So you’ve let your dough rise – it’s now full of pockets of gas and is much more relaxed. But where do we go from here if we need to shape and proof it before baking. Can you knead dough after it rises?
After the first rise you should knead your dough very briefly, and gently, to avoid tearing. This allows the large bubbles to be deflated and dispersed, ready for another rise. Being gentle prevents tearing the gluten network which is delicate after resting, and crucial for a good bread.
Also known as “knocking back”, you can do this process by pressing down the dough with your knuckles to deflate it. You can then fold the dough in on itself a few times – the folds add strength to keep its shape as it proofs and bakes.
This is better than being aggressive and pushing the dough away from you on the counter like you did on the first knead. That style will break the gluten strands which were built up in the first knead, but have now relaxed a bit with the rest period.
Here are some more tips on the kneading process and why we do it.
What Does Kneading Dough Do?
We have a lengthier first knead and a short second knead (or knock back). The first knead builds and organizes gluten so that the dough is smooth and elastic. It can now hold on to gases and allow the dough to rise in volume.
The second knead breaks up these large bubbles of CO2. These came from the first frenzy of yeast activity once it came in contact with food from the flour and water. The second rise (or proof) is less active, so the gas bubbles are smaller. That’s the reason for this 2 stage process, alongside building flavor.
You can choose to completely deflate the dough for a bread with smaller holes, like a typical loaf. Or you can just fold the dough a few times to shape it and preserve most of the gas. inside This gives bread with nice big holes like a ciabatta.
The process of letting the dough rest allows the yeast to create gas bubbles, which is one of the best parts of any good bread. However, if the dough has not been kneaded properly these bubbles will simply escape or not form at all.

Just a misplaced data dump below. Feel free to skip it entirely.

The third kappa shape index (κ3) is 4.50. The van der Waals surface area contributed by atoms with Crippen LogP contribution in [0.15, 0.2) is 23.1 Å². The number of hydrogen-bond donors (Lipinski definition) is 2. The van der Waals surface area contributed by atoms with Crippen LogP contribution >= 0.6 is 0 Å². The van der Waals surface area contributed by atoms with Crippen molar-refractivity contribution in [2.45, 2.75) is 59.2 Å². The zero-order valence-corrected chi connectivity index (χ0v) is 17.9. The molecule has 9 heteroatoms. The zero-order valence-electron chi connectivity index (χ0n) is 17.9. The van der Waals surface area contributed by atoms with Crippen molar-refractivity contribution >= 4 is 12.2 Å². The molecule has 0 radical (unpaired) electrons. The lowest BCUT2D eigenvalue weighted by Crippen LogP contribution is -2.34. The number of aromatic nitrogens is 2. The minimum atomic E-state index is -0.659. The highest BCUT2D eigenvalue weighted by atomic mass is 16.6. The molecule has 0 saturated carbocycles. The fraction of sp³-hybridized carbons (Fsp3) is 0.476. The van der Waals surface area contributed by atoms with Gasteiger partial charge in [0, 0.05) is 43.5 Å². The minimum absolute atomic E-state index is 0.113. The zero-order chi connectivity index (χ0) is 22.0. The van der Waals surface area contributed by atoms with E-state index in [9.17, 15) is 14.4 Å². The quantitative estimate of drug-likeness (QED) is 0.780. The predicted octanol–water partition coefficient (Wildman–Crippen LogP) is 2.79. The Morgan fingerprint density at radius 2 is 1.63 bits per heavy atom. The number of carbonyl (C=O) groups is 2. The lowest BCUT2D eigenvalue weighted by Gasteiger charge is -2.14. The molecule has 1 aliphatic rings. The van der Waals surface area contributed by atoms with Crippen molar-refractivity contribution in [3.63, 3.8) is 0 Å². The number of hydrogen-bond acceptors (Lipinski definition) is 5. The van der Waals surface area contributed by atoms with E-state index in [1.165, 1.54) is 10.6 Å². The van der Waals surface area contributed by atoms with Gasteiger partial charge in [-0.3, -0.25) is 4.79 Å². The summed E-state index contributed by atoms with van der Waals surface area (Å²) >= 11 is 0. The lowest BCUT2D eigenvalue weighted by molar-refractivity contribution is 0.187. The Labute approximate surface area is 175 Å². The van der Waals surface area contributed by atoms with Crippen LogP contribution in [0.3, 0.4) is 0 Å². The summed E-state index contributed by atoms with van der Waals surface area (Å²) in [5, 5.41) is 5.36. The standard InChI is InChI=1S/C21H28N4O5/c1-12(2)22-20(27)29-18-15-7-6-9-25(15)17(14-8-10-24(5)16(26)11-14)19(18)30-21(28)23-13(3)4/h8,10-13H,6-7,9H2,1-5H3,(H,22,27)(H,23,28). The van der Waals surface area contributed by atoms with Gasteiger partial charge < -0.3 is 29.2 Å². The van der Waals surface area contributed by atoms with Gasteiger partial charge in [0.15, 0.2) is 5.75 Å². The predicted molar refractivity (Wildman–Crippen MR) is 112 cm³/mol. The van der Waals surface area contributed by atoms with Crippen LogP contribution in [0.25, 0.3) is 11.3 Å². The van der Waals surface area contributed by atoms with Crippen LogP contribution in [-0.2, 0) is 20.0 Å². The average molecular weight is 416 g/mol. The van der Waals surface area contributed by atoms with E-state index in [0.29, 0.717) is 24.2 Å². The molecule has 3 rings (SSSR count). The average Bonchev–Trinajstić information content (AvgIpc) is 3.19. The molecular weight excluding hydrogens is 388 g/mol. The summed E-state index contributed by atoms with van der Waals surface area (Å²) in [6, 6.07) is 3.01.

By kneading the dough, you are lengthening and organizing the gluten strands inside it, allowing them to easily capture and keep the air bubbles inside. The kneading of the dough is one of the most needed parts to ensure that the dough does not end up dense.
When you leave your dough to rise, this is to have it filled with CO2 gas created by the yeast in the dough. When you are kneading the initial dough mixture there will be no gas, just a sticky conglomerate of ingredients that almost look like they will turn into a nice soft loaf.
After the initial rising of the dough, usually in a well-oiled bowl, the dough will have filled with gas. While this is exactly what we want, it is not spread equally throughout the dough, causing some parts to be overly fluffy and others to be too dense. When you knead the dough for the second time you are popping some of the air bubbles while spreading the gas.
This should deliver an equally airy bread once it has been left to rise for the second time, and then placed in the oven.
Activates More Yeast
Yeast is a single-celled organism that creates some of the most amazing foods on earth. This happens through fermentation, when yeast consumes sugars in the flour.